“I know you hate football, but…” was the opening sentence a friend used before proceeding to tell me a story about football.
“I don’t hate football! Where did you get that idea?” I would answer, before continuing on with the conversation.
We are very polarized in our society. We have somehow labeled our attitudes about controversial topics so that we either love something, or we hate it. We are very black and white.
The fact is, I don’t hate football. I just don’t care to watch it, or any other sport for that matter. The way I see it, I’d rather do something I enjoy doing myself, rather than watching a bunch on millionaires on TV having fun doing what they enjoy, and getting paid handsomely for it. Yes, maybe I don’t love football. If there were no football, it would not make any difference in my life. But I don’t hate it. I don’t even really know it. I don’t have anything against people enjoying it. Hating it has never crossed my mind. Yet, that’s the popular assumption someone might have about me.
Recently I did a series of expose blogs about killer whales in captivity, one of which is at this link. Somebody might conclude from that that I “hate” SeaWorld. Not really. I haven’t been to SeaWorld in at least 15 years. I don’t really remember much about it. I don’t think the way it handles cetaceans in captivity is sustainable, and I think the company will need to make changes to comply with popular sentiment. And it will if it wants to survive. No hate here.
It gets more tricky, more emotional and more polarized in the political world. Reading the comments of liberals or conservatives in response to articles leaning one way or the other can be a frightening experience. People throw expletives at each other on Facebook arguing political causes, as if everyone had to be one color or the other. I tend to have a liberal bent to my attitudes and reactions, I tend to vote for liberal candidates, but I am and have always been an independent. If I had to choose a party today, I’d probably be Republican and my fellow Republicans would be horrified about my voting record.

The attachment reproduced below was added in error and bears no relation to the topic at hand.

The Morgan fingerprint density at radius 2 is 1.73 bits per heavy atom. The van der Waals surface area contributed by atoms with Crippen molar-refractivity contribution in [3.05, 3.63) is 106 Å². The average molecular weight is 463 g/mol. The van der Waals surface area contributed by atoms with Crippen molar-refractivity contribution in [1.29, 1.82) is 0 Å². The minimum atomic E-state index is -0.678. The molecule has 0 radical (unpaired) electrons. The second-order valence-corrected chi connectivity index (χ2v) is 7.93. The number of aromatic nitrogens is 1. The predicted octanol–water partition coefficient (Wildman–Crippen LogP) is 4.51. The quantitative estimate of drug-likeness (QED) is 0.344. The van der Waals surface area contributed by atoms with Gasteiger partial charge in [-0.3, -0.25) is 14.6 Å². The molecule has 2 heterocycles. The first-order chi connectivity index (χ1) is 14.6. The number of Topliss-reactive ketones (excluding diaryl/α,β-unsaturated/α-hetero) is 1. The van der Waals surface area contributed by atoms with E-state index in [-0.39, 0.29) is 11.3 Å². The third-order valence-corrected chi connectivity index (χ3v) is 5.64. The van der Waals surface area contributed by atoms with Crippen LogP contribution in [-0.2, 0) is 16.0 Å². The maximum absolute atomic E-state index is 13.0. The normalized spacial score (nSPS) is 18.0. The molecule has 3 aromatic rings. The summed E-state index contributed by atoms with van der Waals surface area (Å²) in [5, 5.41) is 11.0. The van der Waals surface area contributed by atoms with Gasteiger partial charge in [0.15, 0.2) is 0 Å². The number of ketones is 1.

Ted Nugent recently was on the national stage trumpeting that liberals hated freedom. What a crazy notion. Just because a person believes that society would be better off with less guns circulating does definitely not mean that that person hates freedom. Where did the perverse connection between guns and freedom arise? When it’s just a rock musician calling political opponents freedom haters it’s one thing. When a soldier comes back from many years in Iraq, broken and destroyed, when that soldier then campaigns against the war he has seen first-hand, and when that soldier is called a freedom hater, it is a heinous insult.
Our reaction to the abortion controversy is even worse. We call the sides Pro-Life and Pro-Choice, and both are euphemisms. I can see both sides. Yet, the Pro-Life advocates have no problem calling the others “baby killers.” That is a brutal accusation and a cruel insult. Just because a person respects the right of a woman to choose what happens inside her own body does not mean that person is a baby killer. That person may never consider an abortion for herself, may have lived her whole life without ever having an abortion or even considering one. But she can still believe in a woman’s right to make her own choices, without government intervention or societal labels, especially such that are created by religion. She doesn’t hate life and she is not a killer.
Then there is the most ludicrous of all: Atheists hate God. An atheist thinks God is an imaginary being, like the Tooth Fairy or Superman. It makes no sense for an atheist to hate God. Why would he bother.
Hate may be the dictionary definition of the opposite of love, but just because someone does not love something, that does not mean they hate it. There is a joke about men only experiencing two emotions: pain and orgasm. Well, it’s not quite that simple. We men experience at least one other one between: hunger.
So there you have it!